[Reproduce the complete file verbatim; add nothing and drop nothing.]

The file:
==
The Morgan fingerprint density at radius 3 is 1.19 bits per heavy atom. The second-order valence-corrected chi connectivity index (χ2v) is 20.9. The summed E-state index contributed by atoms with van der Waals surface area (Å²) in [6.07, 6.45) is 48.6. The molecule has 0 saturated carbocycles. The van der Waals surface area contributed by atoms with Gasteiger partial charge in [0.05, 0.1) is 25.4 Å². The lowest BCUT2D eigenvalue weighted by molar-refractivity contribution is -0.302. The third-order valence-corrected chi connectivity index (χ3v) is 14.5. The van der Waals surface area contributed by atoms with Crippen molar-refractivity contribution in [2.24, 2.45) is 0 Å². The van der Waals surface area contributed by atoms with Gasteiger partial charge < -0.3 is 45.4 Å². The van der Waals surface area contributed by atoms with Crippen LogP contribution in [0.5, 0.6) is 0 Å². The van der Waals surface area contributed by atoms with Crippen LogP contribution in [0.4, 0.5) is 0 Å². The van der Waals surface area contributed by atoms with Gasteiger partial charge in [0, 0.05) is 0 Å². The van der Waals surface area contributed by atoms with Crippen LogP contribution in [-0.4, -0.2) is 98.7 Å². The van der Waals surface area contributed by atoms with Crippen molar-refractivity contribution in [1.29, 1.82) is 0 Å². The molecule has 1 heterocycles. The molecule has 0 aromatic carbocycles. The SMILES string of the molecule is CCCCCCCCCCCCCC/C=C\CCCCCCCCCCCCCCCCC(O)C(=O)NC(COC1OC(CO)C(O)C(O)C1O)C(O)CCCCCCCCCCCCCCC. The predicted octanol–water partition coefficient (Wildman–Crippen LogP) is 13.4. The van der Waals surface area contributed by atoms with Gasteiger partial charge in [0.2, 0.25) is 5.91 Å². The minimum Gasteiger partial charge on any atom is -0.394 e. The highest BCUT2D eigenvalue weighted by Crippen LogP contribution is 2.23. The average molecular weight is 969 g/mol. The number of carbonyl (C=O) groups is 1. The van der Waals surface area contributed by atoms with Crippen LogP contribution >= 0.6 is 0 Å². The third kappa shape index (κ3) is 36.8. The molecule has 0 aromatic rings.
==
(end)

The Morgan fingerprint density at radius 3 is 1.19 bits per heavy atom. The second-order valence-corrected chi connectivity index (χ2v) is 20.9. The summed E-state index contributed by atoms with van der Waals surface area (Å²) in [6.07, 6.45) is 48.6. The molecule has 0 saturated carbocycles. The van der Waals surface area contributed by atoms with Gasteiger partial charge in [0.05, 0.1) is 25.4 Å². The lowest BCUT2D eigenvalue weighted by molar-refractivity contribution is -0.302. The third-order valence-corrected chi connectivity index (χ3v) is 14.5. The van der Waals surface area contributed by atoms with Crippen molar-refractivity contribution in [2.24, 2.45) is 0 Å². The van der Waals surface area contributed by atoms with Gasteiger partial charge < -0.3 is 45.4 Å². The van der Waals surface area contributed by atoms with Crippen LogP contribution in [0.5, 0.6) is 0 Å². The van der Waals surface area contributed by atoms with Crippen LogP contribution in [0.4, 0.5) is 0 Å². The van der Waals surface area contributed by atoms with Gasteiger partial charge in [0, 0.05) is 0 Å². The van der Waals surface area contributed by atoms with Crippen LogP contribution in [-0.4, -0.2) is 98.7 Å². The van der Waals surface area contributed by atoms with Crippen molar-refractivity contribution in [1.29, 1.82) is 0 Å². The molecule has 1 heterocycles. The molecule has 0 aromatic carbocycles. The SMILES string of the molecule is CCCCCCCCCCCCCC/C=C\CCCCCCCCCCCCCCCCC(O)C(=O)NC(COC1OC(CO)C(O)C(O)C1O)C(O)CCCCCCCCCCCCCCC. The predicted octanol–water partition coefficient (Wildman–Crippen LogP) is 13.4. The van der Waals surface area contributed by atoms with Gasteiger partial charge in [0.2, 0.25) is 5.91 Å². The minimum Gasteiger partial charge on any atom is -0.394 e. The highest BCUT2D eigenvalue weighted by Crippen LogP contribution is 2.23. The average molecular weight is 969 g/mol. The number of carbonyl (C=O) groups is 1. The van der Waals surface area contributed by atoms with Crippen LogP contribution >= 0.6 is 0 Å². The third kappa shape index (κ3) is 36.8. The molecule has 0 aromatic rings.